Massive Open Online Courses that offer free and low cost courses from major universities as well as individual instructors are exploding in popularity. No matter what your age or education level, if you want to learn online, you can. The course offerings range from hobby activities, languages and basic how-tos through to vocational skills and university-level topics, some of which you can get a certificate of achievement for if you complete assessments.

Some MOOC courses are timed – which means you have to complete certain milestones every week, some dictate that you have access for a fixed time period. Some require that you participate, others allow you to audit and download materials to suit your own needs.

Some learning institutions are concerned that people will go through these self-paced courses that often have very little instructor intervention and think they are knowledgeable on a certain topic without putting that knowledge to the test. Other institutions feel that MOOC providers that offer badges and certificates are charging people for what is a worthless statement of attainment as there hasn’t necessarily been institutional rigour applied to the quality of the resources and verification of any assessments.

My research finds

This is a link to my diigo library items tagged with MOOC. As I add to it, it will become more valuable. If you have links to recommend, please let me know.

List of MOOCs

Here is a short list of MOOC providers (I have not included university sites that just offer content):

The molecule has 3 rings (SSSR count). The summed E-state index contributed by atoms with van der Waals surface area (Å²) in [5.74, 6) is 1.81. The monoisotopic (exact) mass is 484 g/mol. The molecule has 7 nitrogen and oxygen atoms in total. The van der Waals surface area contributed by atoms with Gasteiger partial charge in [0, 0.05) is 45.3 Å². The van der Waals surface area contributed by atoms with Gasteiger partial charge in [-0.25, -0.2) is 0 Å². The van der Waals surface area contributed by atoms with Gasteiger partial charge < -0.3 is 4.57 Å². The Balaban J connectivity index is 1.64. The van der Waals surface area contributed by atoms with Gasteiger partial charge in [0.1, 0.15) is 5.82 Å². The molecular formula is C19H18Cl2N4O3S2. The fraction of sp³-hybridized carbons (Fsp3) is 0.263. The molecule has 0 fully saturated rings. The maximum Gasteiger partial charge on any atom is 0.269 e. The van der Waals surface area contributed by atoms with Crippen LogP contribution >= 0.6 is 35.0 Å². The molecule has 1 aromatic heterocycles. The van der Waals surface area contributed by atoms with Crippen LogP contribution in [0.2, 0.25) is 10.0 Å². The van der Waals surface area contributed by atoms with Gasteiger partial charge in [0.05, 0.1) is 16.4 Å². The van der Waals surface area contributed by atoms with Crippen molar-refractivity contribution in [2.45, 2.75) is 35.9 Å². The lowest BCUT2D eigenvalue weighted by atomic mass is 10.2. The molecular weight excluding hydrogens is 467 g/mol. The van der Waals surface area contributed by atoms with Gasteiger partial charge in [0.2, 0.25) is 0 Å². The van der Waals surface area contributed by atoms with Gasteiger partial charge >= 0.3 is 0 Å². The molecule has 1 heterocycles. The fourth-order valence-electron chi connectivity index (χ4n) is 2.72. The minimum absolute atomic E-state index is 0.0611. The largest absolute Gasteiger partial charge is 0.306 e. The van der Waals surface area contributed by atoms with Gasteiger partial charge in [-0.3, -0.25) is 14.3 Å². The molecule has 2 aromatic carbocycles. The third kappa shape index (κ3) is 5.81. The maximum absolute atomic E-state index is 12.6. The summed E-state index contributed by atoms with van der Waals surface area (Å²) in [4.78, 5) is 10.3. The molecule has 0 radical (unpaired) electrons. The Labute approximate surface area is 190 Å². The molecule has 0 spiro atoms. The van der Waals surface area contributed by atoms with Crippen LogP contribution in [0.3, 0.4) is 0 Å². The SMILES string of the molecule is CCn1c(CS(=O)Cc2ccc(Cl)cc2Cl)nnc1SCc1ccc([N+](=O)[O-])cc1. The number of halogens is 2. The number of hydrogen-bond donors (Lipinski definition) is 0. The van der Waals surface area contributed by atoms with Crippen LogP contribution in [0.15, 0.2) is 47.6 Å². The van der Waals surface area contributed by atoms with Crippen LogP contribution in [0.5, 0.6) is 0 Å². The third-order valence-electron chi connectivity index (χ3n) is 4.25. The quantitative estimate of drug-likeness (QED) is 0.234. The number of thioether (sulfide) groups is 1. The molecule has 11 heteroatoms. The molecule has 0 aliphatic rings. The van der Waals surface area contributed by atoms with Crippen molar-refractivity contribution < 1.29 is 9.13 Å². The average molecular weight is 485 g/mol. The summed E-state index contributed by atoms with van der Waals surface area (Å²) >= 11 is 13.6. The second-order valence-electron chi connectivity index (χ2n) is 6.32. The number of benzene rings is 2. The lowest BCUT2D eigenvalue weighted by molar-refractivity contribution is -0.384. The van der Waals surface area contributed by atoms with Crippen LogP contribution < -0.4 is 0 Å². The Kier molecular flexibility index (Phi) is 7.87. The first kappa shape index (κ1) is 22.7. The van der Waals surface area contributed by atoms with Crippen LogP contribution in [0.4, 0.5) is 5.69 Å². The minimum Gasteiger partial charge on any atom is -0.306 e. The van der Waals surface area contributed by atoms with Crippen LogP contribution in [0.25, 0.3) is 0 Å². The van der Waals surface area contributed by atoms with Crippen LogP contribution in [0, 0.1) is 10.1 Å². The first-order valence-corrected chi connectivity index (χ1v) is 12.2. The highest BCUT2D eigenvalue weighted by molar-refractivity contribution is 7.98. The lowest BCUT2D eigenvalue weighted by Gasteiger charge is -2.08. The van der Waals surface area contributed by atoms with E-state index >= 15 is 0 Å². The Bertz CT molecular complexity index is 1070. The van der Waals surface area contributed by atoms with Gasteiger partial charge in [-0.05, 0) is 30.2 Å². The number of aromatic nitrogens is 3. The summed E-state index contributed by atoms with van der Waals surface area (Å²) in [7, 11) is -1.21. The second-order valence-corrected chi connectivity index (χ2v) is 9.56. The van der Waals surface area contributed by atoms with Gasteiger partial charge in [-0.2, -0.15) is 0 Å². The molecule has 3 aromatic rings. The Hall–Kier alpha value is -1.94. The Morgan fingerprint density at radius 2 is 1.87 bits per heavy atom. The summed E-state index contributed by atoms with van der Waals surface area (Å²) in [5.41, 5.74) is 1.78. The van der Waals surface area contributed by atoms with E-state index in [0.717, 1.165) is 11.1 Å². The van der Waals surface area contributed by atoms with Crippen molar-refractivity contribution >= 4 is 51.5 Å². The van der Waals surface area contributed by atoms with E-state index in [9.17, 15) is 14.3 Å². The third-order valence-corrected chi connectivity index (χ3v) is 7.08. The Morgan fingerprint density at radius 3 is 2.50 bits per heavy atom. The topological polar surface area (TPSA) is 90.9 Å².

Coursera – says they partner with “top universities and organisations worldwide” and they “envision a future where everyone has access to a world-class education.” 
edX’s tag line is “Take great online courses from the world’s best universities.” It is a non-profit online initiative created by Harvard and MIT.
Open learning allows individuals, companies and institutions to set up and either charge for courses (on a profit share with Open Learning) or offer free courses.
Udacity focuses on tech skills or skills related to building a tech company. Some courses are free, others charge on a monthly basis ($150-$200 per month) and you finish at your own pace. They are also trialling “nano-degrees” which to me sound like short, intensive vocational courses.
Udemy invites teachers to sign up, get a course online and enter into a profit sharing agreement with them. They also sell their platform to businesses who want to create online courses for internal consumption.
Futurelearn is owned by The Open University and tells users that they “offer a diverse selection of courses from leading universities and cultural institutions from around the world.”

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